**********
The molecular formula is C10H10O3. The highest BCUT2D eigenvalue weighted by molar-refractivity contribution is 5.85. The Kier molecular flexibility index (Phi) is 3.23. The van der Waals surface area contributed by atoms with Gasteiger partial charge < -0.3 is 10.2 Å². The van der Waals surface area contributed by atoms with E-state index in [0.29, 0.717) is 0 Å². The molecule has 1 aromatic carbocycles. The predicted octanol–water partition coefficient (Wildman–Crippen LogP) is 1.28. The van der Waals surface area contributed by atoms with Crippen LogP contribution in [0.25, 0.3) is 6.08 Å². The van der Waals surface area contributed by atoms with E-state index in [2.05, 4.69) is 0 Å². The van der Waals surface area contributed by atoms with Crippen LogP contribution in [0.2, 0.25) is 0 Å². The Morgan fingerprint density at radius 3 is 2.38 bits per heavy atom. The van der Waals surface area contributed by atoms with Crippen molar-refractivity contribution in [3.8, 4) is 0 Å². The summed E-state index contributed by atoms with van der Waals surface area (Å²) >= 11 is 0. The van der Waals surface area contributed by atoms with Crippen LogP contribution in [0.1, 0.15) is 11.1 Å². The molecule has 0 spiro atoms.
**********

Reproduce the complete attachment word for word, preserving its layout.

The molecular formula is C10H10O3. The highest BCUT2D eigenvalue weighted by molar-refractivity contribution is 5.85. The Kier molecular flexibility index (Phi) is 3.23. The van der Waals surface area contributed by atoms with Gasteiger partial charge < -0.3 is 10.2 Å². The van der Waals surface area contributed by atoms with E-state index in [0.29, 0.717) is 0 Å². The molecule has 1 aromatic carbocycles. The predicted octanol–water partition coefficient (Wildman–Crippen LogP) is 1.28. The van der Waals surface area contributed by atoms with Crippen LogP contribution in [0.25, 0.3) is 6.08 Å². The van der Waals surface area contributed by atoms with E-state index in [2.05, 4.69) is 0 Å². The van der Waals surface area contributed by atoms with Crippen LogP contribution in [0.2, 0.25) is 0 Å². The Morgan fingerprint density at radius 3 is 2.38 bits per heavy atom. The van der Waals surface area contributed by atoms with Crippen molar-refractivity contribution in [3.8, 4) is 0 Å². The summed E-state index contributed by atoms with van der Waals surface area (Å²) >= 11 is 0. The van der Waals surface area contributed by atoms with Crippen LogP contribution in [0.1, 0.15) is 11.1 Å². The molecule has 0 spiro atoms.